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U.S. History to Reconstruction

The United States has come a long way as a country, and the needs and worldviews of Americans have changed or advanced all through the distinctive verifiable periods depending on the winning circumstances. The Revolutionary/Early Republic period (1763-1815) and the antebellum period (1815-1860) are two essential periods in America’s history, and students of history accept that Americans had distinctive needs and worldviews within the two authentic periods. The American Insurgency happened amid a period of political and mental turmoil that energized Americans to battle for opportunity from the British colonial run. The needs of Americans at this time were personal flexibility, political rights, and the need to address the disparities of control (Museum of the American Revolution 1). The cruel and onerous British approaches expanded the requirement for extended personal rights and requests for autonomy. On the other hand, the Antebellum can be depicted as a period of social and devout alter. While Americans focused on freedom and the need for individual rights during the Revolutionary/Early Republic era, there was a shift to the need for cultural, social, and religious change in the Antebellum period.

Although it was dangerous to fight the most powerful empire at the time in pursuit of independence, the priority for most Americans at the time was to be free. There was a need for unity at the time of popular support for independence, and Americans had to put aside all their differences and fight for independence. The worldviews of Americans during the independence period were based on the enlightenment of ideals such as the need to safeguard natural rights and the significance of self-governance. Americans recognized the need to have inalienable “natural rights.” According to the Museum of the American Revolution, “…rebellion and independence offered a different type of opportunity to rewrite the rules of society” (2). Political independence and the right to representation were priorities for Americans during the American Revolution, which is why Americans fought a physical war with Britain.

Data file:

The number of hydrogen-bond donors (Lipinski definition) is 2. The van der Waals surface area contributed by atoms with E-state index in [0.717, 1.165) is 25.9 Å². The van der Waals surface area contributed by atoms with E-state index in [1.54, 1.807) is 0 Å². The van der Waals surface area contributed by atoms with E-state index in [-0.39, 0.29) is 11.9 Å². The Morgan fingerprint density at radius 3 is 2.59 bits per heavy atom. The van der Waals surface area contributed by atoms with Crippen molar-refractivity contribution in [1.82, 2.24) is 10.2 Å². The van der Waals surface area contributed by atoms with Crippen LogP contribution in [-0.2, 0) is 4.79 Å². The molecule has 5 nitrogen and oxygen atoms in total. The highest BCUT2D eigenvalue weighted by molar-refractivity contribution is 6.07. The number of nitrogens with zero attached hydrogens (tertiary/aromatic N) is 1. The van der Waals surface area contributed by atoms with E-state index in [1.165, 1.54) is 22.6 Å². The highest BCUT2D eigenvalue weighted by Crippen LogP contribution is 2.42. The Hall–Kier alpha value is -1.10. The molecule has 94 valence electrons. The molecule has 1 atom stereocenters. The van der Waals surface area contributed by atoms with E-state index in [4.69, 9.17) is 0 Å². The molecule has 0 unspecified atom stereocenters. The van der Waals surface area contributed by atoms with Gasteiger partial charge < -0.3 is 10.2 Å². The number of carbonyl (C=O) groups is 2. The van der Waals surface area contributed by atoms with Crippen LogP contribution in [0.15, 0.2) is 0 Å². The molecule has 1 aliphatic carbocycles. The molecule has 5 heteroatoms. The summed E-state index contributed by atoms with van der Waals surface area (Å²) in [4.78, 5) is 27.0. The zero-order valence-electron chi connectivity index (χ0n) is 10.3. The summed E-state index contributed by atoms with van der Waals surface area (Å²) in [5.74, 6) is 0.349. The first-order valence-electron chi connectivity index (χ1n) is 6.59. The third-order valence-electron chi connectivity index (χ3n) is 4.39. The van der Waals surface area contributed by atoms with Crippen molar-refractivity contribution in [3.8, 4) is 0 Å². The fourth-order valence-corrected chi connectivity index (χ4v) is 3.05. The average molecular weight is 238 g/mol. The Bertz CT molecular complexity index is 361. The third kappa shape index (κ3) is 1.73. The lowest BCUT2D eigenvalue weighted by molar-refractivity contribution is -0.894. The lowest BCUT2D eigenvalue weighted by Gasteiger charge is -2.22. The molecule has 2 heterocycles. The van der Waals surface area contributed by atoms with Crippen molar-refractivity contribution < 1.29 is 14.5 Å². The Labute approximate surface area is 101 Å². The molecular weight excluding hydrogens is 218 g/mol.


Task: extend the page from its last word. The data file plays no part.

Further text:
Nationalism was entrenched in the American psyche during this period, and there was limited focus on religious or racial differences. This is captured in the claim that “That so excellent a scheme is so likely to be so generally complied with raises our hopes, and demonstrates that the sons of America are not afraid nor ashamed to be her advocates against tyranny and oppression, tho’ obtruding themselves under the sanction of a law” (Marvel 2). As a result, there were calls to end slavery and resist colonial rules. Political and economic independence were the aims of the Republican Revolution. The pursuit of happiness was another priority during the Revolutionary/Early Republic era. This would come through liberty and being granted natural rights. In the Early Republic era, citizens were more involved in governance through political participation (PBS par. 1). The American society became more meritocratic and egalitarian. Although slavery was not abolished at this point, organized abolitionist movements were allowed to operate during this era. This set the stage for abolition, which happened approximately one century later. Americans had to stick together during religious fragmentation, evolving governmental structures, and massive population shifts (PBS par. 3). There was a need for economic revival after the Declaration of Independence that led to the birth of a new entrepreneurial spirit among Americans.

A Bill of Rights was added to the Constitution to ensure tame any potentially oppressive federal government because Americans had not forgotten the oppression they had suffered under British colonial rule. Having a common Constitution and central government helped stabilize the economy and bring some certainty to government (PBS par. 7). Americans began to abandon British traditions, changing roles and traditions. This set the stage for the Antebellum period, characterized by cultural changes. However, it is essential to note that slavery remained legal, and women enjoyed less Republican freedom compared to men. Americans had a sense of freedom and focused on establishing an orderly society that would guarantee the new nation’s survival (PBS par. 7). Thus, the priority was freedom and individual rights.